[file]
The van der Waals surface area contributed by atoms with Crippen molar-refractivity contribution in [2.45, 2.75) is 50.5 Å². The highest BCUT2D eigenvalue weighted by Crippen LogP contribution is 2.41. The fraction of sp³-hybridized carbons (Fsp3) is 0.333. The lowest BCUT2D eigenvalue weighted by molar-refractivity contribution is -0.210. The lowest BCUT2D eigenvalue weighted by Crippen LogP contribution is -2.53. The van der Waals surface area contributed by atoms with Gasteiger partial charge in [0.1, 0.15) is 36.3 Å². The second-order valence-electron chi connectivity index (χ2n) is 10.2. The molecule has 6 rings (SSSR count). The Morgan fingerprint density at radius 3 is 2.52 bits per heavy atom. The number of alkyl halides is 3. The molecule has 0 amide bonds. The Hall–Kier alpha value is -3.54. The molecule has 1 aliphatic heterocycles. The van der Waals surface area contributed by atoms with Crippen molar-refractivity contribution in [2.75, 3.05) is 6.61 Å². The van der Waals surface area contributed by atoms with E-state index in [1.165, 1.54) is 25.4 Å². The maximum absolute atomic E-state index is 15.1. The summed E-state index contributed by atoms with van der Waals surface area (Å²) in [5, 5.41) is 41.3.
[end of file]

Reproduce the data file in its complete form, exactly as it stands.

The van der Waals surface area contributed by atoms with Crippen molar-refractivity contribution in [2.45, 2.75) is 50.5 Å². The highest BCUT2D eigenvalue weighted by Crippen LogP contribution is 2.41. The fraction of sp³-hybridized carbons (Fsp3) is 0.333. The lowest BCUT2D eigenvalue weighted by molar-refractivity contribution is -0.210. The lowest BCUT2D eigenvalue weighted by Crippen LogP contribution is -2.53. The van der Waals surface area contributed by atoms with Gasteiger partial charge in [0.1, 0.15) is 36.3 Å². The second-order valence-electron chi connectivity index (χ2n) is 10.2. The molecule has 6 rings (SSSR count). The Morgan fingerprint density at radius 3 is 2.52 bits per heavy atom. The number of alkyl halides is 3. The molecule has 0 amide bonds. The Hall–Kier alpha value is -3.54. The molecule has 1 aliphatic heterocycles. The van der Waals surface area contributed by atoms with Crippen molar-refractivity contribution in [2.75, 3.05) is 6.61 Å². The van der Waals surface area contributed by atoms with E-state index in [1.165, 1.54) is 25.4 Å². The maximum absolute atomic E-state index is 15.1. The summed E-state index contributed by atoms with van der Waals surface area (Å²) in [5, 5.41) is 41.3.